Ready but nervous to get at it, I slowly walked down the steps. On the driveway sat a motionless male American Redstart. (My first redstart! It’s smaller in real life…) I crept towards him with lowered arms and outstretched hands. It looked like he was staring into space. His head was cocked to the right, his eyes unblinking. When I was less a foot away, he turned to look up at me, squeaked in surprise, clumsily fluttered into my left armpit, and soared away out of sight.

After blankly gaping after him a bit, I went back to reading.

On Studying Warbler Songs

In January, I created a list of New Year’s resolutions, with learning and memorizing warbler songs as one resolution. Days later I signed up for an upcoming trip to Magee Marsh – located in Oak Harbor, Ohio, on the shore of Lake Eerie – during the first week of May with Saw Mill River Audubon. This would be my first trip to Magee Marsh. I couldn’t have hoped for a better reinforcement and place to fulfill another resolution to see more warblers.

I started studying in early April.  To begin, I looked up the eBird hotspot for the boardwalk and made my way to the bar charts to check which warblers are most likely to be observed there. I added a few more species because they are also common in Westchester. I ended up with thirty-six songs to study and review. Throughout these past few weeks, I’ve been taking two or three days of each week to concentrate on small batches of 3-5 warblers. I’m not quite finished. Just a couple days to go. Here is my progress:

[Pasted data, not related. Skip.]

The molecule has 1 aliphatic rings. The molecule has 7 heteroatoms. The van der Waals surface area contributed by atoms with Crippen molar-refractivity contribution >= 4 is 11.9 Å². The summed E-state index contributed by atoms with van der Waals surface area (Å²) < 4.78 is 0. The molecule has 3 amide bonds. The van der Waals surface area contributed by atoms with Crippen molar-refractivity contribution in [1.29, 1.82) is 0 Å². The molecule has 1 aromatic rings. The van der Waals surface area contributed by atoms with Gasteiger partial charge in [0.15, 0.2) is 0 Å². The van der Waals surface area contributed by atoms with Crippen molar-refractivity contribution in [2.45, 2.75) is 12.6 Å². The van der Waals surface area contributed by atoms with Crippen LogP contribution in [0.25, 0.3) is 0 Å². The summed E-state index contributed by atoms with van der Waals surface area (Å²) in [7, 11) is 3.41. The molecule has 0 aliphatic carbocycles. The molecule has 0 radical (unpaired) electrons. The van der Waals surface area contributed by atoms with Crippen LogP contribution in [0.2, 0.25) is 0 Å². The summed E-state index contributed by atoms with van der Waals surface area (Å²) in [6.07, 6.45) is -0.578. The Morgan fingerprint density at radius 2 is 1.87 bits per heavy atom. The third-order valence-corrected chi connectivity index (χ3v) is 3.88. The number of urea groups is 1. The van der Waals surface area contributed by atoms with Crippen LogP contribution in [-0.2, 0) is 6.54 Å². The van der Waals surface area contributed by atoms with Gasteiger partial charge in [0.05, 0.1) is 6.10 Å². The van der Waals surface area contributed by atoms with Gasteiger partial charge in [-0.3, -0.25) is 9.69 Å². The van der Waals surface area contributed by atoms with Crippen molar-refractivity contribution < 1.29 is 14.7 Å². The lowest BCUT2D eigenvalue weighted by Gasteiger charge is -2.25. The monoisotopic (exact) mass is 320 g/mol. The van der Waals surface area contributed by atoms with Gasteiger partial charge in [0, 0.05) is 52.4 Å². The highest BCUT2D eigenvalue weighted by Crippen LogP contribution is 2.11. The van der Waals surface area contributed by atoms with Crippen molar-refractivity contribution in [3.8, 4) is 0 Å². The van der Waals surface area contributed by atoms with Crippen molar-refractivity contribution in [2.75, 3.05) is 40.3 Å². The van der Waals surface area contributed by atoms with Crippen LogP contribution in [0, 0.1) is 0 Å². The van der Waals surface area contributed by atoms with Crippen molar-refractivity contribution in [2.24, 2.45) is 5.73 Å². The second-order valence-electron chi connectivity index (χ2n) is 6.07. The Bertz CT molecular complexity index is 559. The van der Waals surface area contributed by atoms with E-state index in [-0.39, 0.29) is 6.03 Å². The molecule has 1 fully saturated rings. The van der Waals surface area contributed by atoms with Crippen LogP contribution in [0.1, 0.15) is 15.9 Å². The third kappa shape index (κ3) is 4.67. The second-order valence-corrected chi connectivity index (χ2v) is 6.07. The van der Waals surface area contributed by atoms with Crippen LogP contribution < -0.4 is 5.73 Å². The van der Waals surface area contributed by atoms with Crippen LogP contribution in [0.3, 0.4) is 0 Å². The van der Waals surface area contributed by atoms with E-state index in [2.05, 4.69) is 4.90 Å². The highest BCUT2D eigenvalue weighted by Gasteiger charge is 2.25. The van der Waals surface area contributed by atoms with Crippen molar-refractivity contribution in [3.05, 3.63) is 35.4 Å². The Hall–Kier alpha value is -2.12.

warblerlist

As you can see, the Kirtland’s Warbler is listed…just in case.

 

I color-coded the days and numbered the warblers to help myself remember which species I studied when and at what point. (The colors are brought to you by my grapheme-color synesthesia.) Italics symbolize priority. These are the species I think I should attune my ears most to at Magee Marsh. About half of each batch includes species’ songs I don’t know – Blackburnian, Prothonotary – and the other half includes species with which I’m already familiar (Yellow, Prairie). This helps my brain avoid the feeling of being stuffed with cotton and have an easier time taking in new information.

I randomly select the species (“I’ll study this one today” – is pretty much how it goes). I have several resources on hand: Tom Stephenson and Scott Whittle’s The Warbler Guide, Cornell Lab of Ornithology’s All About Birds, National Audubon’s online guide, and various YouTube channels. I mostly skip plumage since I’m already familiar with ID’ing a lot of warblers based on sight. An optional first step. I did make a few exceptions for the more subtle species, such as Nashville, Tennessee, and Connecticut. I also find the captions under the Additional Photos sections helpful in regards to diagnostic marks and behavior. We are getting at the point in which foliage helps warblers hide from the world.